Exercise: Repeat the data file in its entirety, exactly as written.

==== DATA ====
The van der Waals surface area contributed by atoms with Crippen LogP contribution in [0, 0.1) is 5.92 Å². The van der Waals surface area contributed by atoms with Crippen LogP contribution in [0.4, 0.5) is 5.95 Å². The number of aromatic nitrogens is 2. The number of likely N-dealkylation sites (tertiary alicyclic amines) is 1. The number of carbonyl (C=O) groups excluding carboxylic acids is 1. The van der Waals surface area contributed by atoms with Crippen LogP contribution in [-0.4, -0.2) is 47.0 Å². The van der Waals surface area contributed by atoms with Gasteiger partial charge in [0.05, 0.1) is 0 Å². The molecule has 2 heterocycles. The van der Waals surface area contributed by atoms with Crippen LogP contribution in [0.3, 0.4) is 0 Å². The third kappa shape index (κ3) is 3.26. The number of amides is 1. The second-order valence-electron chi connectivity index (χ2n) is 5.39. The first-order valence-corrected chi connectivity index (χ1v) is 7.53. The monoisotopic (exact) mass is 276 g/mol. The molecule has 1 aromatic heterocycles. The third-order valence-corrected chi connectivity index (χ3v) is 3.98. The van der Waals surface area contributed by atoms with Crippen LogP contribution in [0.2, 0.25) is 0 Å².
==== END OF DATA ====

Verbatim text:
The van der Waals surface area contributed by atoms with Crippen LogP contribution in [0, 0.1) is 5.92 Å². The van der Waals surface area contributed by atoms with Crippen LogP contribution in [0.4, 0.5) is 5.95 Å². The number of aromatic nitrogens is 2. The number of likely N-dealkylation sites (tertiary alicyclic amines) is 1. The number of carbonyl (C=O) groups excluding carboxylic acids is 1. The van der Waals surface area contributed by atoms with Crippen LogP contribution in [-0.4, -0.2) is 47.0 Å². The van der Waals surface area contributed by atoms with Gasteiger partial charge in [0.05, 0.1) is 0 Å². The molecule has 2 heterocycles. The van der Waals surface area contributed by atoms with Crippen LogP contribution in [0.3, 0.4) is 0 Å². The third kappa shape index (κ3) is 3.26. The number of amides is 1. The second-order valence-electron chi connectivity index (χ2n) is 5.39. The first-order valence-corrected chi connectivity index (χ1v) is 7.53. The monoisotopic (exact) mass is 276 g/mol. The molecule has 1 aromatic heterocycles. The third-order valence-corrected chi connectivity index (χ3v) is 3.98. The van der Waals surface area contributed by atoms with Crippen LogP contribution in [0.2, 0.25) is 0 Å².